CIMMARON®
Our Britannia Petites


We breed Britannia Petites for our own pleasure!


We just love looking at them. They are simply beautiful and elegant,
like they stepped out of a master artist's imagination.

They are not for everyone and if we have stock for sale we are very selective in
where they are placed. We are working hard a correcting temperament.

In the beginning it seemed all the babies born here where Ruby Eyed Whites,
no matter what colors we used as parents. In 2010 at ARBA Convention we brought
home a simply awesome Black Otter buck, from the outstanding herd of ARBA judge
and well known Brit breeder - Rene Godderz.
Then at 2011 Nationals Rene allowed us to breed to a young Broken Black buck
she had with her. The resulting litter gave us an excellent
Broken Black foundation buck for our broken line.

Our hopes for colors have been realized in ways even we did not think of!
We regularly now see lots of Black, Chestnut, Black Otter and very few REWs
plus Opal, Blue, Creams and Torts. If you are looking for any of these more unusual
colors drop us a line. We will be happy to work with you, as
our interest is in Black, Black Otter, Chestnut
and Brokens,
then down the road a few Sable Martens.

We reserve the right to refuse to place our animals,
if in our opinion the placement is not to the
best advantage of the rabbit or the breed.

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Gail & Abby Gibbons
Sara Berks


3276 Walnut St.
Reading, KS 66868
620 794-4802


No photos or formation
found on this site may be
reproduced without permission
Copyright 2010
Cimmaron
Gail Gibbons & Sara Berks
A touch of magic . . . . . .

The symbol of three hares chasing one another in an everlasting circle has appeared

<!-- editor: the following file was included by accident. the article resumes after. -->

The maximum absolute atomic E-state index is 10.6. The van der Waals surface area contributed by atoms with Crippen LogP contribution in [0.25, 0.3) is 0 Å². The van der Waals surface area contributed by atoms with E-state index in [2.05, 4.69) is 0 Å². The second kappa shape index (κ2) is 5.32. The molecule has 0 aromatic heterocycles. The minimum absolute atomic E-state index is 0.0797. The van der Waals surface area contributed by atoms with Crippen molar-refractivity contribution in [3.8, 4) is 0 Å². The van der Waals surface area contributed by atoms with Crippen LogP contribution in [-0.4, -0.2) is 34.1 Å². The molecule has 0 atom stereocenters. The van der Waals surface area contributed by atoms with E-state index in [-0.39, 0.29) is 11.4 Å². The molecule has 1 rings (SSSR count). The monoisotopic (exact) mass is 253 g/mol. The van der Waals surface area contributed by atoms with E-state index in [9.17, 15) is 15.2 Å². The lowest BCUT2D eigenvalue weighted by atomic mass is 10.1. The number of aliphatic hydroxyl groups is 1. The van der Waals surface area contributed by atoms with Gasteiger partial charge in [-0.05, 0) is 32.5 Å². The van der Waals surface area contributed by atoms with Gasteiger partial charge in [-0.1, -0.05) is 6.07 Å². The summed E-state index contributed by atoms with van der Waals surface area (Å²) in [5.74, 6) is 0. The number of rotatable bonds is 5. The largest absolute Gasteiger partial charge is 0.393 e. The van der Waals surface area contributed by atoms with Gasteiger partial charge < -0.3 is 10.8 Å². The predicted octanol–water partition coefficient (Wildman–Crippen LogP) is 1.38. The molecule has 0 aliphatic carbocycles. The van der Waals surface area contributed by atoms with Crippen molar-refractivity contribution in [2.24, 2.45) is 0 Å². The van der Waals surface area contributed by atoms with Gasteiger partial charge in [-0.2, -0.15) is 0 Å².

for over a thousand years of human history. In times before ours the hare had a reputation
as a magical creature but why this exact rendition of three hares - ears touching to
form a triangle space in the center is found world wide no one knows?

We do know that this motif of the three entwined hares is found in MANY different cultures.
The earliest known examples are found in Buddhist cave temples in China, dating from
600 CE. The three dancing hares have also been found on Islamic metalwork, in 13th century
Mongol works, and on Iranian copper coins dated to 1281. It has been used to illustrate
Christian manuscripts and to decorate the the roof bosses (carved wooden fixtures) in the
ceilings in almost 30 medieval churches in England. They have also been found on the
ceilings in a Jewish synagogue as well as other churches throughout France and Germany.

This symbol always features three hares chasing each other in a circle. Each of the ears is shared by
two animals so that only three ears are shown, yet to the human eye each animal has two ears.

The hare or rabbit has a number of magical associations. They were believed to have mystical links to the
feminine because of their fertility. Their elusive behavior and nighttime appearances often seemed governed
by the moon reinforcing their reputation as a magical creature.

and a touch of mystery . . . . . . However, the precise origin and significance of these dancing hares is
uncertain, as are the reasons it has appeared for hundreds of years in diverse locations around the world?